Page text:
The Bicycle Thieves

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Kala Soudha seemed prettier than usual last evening. It had been raining and the air smelled sweet. When I parked in a hurry and climbed up the steps, I saw that there was nobody outside. Vowing to leave 2 hours before every play I watch for the rest of my life, I entered the theatre and was greeted with a cold AC smell. After grabbing the first empty seat I saw, I wondered if Kala Soudha always had an AC.

After an hour and a half, I was on my way home, trying to keep up with the many images of what I had seen. There are so many things about The Bicycle Thieves that are pleasing to eyes and ears, all the same. I hate to hurry here but the story always gets in between how it is told, so I am going to get it out of the way. An unemployed man must deal with the thrill of finally having secured a job and the misery of having lost his bicycle, both on the same day. He must encounter the many faces of the city and must encounter them with his little son, in his search for the cycle.

At the corner stage stood an inverted cycle tyre. On the wall were thrown the characters’ shadows. This was accompanied by people miming sounds loudly. An approaching, silent creak for the closing/opening of the door; an ornate machine sound for when the factory workers are at work; and the elaborate anti-clock rotation of the cycle chain for when the cycle is stolen in broad daylight.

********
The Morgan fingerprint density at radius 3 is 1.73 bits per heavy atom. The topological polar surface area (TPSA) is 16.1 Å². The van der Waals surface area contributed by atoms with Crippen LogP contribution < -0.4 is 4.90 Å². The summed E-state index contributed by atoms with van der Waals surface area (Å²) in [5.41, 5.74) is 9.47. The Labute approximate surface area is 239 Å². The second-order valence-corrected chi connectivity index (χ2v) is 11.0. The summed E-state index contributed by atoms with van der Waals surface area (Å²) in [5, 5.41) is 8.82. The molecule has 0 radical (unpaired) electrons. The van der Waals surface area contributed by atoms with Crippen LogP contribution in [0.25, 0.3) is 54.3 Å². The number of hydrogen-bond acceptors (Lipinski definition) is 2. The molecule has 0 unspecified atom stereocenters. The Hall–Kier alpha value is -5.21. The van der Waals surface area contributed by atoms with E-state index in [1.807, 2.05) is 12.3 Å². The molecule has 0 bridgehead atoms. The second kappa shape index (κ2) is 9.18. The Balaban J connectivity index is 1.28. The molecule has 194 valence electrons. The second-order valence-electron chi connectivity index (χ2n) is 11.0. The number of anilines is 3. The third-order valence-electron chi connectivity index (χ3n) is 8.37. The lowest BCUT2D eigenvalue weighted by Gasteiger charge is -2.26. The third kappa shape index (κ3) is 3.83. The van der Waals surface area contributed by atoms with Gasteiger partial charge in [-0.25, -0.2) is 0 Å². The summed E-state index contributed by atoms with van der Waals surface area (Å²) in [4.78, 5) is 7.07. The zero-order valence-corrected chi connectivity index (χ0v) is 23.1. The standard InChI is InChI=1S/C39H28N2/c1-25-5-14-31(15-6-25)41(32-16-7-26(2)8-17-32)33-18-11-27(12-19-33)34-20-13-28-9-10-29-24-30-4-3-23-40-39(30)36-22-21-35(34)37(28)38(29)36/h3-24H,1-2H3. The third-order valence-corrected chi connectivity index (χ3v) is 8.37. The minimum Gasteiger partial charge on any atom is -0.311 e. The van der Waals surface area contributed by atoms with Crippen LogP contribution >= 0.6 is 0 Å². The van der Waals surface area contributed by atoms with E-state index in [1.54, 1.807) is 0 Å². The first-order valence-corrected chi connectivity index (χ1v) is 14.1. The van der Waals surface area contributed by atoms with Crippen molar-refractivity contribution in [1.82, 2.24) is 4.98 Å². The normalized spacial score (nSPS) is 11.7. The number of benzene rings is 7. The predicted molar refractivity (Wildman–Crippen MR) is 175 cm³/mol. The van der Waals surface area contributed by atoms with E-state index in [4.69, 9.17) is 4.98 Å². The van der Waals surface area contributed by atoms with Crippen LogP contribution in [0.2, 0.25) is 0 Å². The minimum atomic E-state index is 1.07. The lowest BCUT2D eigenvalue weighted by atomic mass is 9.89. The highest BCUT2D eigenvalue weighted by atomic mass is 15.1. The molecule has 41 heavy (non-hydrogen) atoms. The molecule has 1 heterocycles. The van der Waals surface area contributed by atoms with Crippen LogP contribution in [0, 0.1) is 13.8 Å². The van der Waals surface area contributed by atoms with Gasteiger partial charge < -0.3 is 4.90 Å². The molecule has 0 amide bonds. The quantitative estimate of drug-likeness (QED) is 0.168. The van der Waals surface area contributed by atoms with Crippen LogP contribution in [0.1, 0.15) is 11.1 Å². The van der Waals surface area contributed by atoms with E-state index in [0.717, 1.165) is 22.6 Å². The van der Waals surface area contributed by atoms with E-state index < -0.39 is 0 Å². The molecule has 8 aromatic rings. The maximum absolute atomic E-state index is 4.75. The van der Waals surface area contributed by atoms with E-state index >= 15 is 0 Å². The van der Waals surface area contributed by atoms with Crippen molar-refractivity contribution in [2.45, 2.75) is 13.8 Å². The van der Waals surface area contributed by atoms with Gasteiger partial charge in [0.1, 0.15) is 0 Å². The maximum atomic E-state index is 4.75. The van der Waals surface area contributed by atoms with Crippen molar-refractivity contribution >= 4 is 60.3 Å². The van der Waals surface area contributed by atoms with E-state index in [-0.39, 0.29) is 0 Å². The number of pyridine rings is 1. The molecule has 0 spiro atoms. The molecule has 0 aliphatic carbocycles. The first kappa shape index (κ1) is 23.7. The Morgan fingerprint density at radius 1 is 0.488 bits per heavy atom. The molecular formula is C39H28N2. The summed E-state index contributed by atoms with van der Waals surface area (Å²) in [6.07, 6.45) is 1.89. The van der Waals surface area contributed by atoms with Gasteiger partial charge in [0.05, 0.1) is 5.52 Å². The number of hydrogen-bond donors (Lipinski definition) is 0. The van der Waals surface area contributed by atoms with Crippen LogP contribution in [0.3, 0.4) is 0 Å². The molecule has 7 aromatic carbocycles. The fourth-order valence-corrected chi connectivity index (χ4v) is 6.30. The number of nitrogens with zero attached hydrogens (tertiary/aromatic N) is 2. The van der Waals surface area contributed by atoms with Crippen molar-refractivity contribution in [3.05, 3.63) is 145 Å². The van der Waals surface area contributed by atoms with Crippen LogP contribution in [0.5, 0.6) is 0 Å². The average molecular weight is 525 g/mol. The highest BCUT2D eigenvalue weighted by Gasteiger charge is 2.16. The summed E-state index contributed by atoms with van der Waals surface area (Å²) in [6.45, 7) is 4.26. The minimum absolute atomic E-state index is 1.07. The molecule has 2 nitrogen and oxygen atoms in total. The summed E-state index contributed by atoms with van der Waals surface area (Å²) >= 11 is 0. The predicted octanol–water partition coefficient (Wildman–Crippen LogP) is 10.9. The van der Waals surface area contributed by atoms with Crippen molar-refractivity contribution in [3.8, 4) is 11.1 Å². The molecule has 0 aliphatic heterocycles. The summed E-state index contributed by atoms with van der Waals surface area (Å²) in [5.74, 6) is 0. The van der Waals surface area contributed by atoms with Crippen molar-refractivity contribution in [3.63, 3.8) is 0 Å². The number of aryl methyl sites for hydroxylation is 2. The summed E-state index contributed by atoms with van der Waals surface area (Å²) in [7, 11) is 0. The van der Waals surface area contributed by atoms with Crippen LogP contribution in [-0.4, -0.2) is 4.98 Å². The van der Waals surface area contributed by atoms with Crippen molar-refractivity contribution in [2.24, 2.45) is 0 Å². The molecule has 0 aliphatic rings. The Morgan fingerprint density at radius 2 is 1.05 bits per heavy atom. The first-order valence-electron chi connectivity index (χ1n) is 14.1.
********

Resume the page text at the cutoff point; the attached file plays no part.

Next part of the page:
As a child, I didn’t like it when characters onscreen/ onstage forgot to acknowledge an object after they had brought it to the audience’ notice. A cap, a pen, a prop left there to deal with all eyes in the room on it, long after its owner had left the stage, until someone is sent to retrieve it.

In one scene, the father-son duo sits and spits on their misery. In a moment’s notice, they have both stood up. My eyes immediately went to the discarded tiffin box that lay next to them. I was wondering if it’s going to lie there, orphaned for the rest of its life, when I almost whopped in surprise as I watched the son point to it matter-of-factly and take it with him.

Every time the Urdu-kannada was used, my ears strained to drown out the audience’s laughter. I knew I would laugh but I wanted to hear the words first. It’s oddly beautiful to listen to that dialect. The Urdu falls about and bounces off the Kannada, and emerges into something one taps foot and folds arms to.

After having watched The Bet, Beechi house, and The Bicycle Thieves, I have come to realize that I enjoy watching Kannada plays more than English plays. I like the swiftness in the actors’ language, their familiarity when they speak to each other or look at each other and their references to the city. Everytime I watch a Kannada play, I feel closer to the city in some way.

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